The 25-year-old Usman, who revealed that he learned how to do different things at the Rehabilitation Centre for disabled people—crippled and deaf persons, was however saddened by the fact that he has no body to help him, adding, that he also does not believe in begging people for money to survive.
“I learnt three courses at the Rehabilitation centre I attended after finishing from the polytechnic in Kaduna. I learnt wielding, shoe making and use of computer there for three years, a year each for the three courses”, he said.
He sadly disclosed, that after the trainings at the Rehabilitation Centre, owned by the government, there was no form of empowerment to continue with life, noting however that the school gave the students only N10, 000 which is about $28 dollars to start a business.
According to him, “The only thing they told us was that we had graduated but they didn’t give us something to use in purchasing materials to continue the work. They just called the people who were supposed to graduate and gave us N10,000. They said I should go and rent a shop but they didn’t give us engine, they didn’t give us anything. Is it the N10,000 that I will use to purchase engine and rent the shop? What they did to us was not good at all.
“I finished all that, and I still don’t have a job I can do to practicalize what I learned, but the biggest issue, is that I don’t have the money to buy a computer or the shoe making machine and I am the only male child of my parents, the rest are ladies.
“I provide for all of them but then I don’t have the opportunity to work to even help myself and them, that’s the reason I started sweeping the bridge with the hope of making some money to help my parents”, he explained.
Usman, disclosed that he can function well in all the three skills he learned, if given the opportunity. He also told this reporter, that he had to make and repair shoes when his friend who owned a machine was around but since the friend left with his machines, he had not had the opportunity to make new shoes and had decided to repair spoilt ones.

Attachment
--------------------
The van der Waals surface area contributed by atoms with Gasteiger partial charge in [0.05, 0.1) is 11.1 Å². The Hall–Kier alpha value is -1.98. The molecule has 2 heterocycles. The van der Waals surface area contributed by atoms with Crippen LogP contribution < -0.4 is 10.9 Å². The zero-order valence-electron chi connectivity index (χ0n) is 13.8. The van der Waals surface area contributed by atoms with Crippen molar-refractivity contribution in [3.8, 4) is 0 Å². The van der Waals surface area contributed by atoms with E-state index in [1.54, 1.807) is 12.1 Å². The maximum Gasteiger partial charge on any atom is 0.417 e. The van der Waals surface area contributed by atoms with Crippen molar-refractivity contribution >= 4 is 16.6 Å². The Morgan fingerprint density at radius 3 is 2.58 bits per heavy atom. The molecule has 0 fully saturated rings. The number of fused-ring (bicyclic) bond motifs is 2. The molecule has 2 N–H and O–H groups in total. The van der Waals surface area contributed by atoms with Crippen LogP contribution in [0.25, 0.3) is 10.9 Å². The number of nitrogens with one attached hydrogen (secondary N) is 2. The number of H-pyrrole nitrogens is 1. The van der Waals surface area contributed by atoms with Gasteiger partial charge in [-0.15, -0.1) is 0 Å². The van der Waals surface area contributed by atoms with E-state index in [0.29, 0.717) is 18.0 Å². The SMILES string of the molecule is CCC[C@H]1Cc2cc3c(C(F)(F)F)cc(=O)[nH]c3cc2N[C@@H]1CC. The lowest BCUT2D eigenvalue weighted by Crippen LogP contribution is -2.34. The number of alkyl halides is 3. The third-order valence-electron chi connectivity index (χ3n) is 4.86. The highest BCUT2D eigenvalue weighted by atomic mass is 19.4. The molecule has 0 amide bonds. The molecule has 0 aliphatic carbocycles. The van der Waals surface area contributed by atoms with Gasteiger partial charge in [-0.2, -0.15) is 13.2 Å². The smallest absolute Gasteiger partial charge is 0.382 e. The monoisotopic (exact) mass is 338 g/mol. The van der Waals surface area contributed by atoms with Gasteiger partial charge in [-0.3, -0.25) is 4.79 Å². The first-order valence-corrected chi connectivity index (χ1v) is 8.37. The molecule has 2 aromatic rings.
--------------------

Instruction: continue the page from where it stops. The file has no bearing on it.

“I don’t want to just stop at amending old and spoiled shoes. I will like to make new shoes because, I was taught how to make new shoes at the school I attended. I can make male and female shoes, Usman said with full confidence.
‘Jaji boy’, who is in need of a shoe making machine to start his business, pleaded with the government and other Nigerians to come to his aid.
“I am pleading with Nigerians to help me with the machines I need or even money to buy it, so that I can work to help myself and my family. That is what I pray for”, he said. “It does not mean that I cannot do anything again in this life because I am crippled”.
With his dream of becoming a soldier shattered due to his present condition, Usman is not limiting himself to just that ‘Jaji boy’ or ‘Sweeping Master’ who sweeps the bridge, and though Polio might have taken his limbs, it did not take his abilities and zeal to work.
To speak with or help Usman, send us an email at firstname.lastname@example.org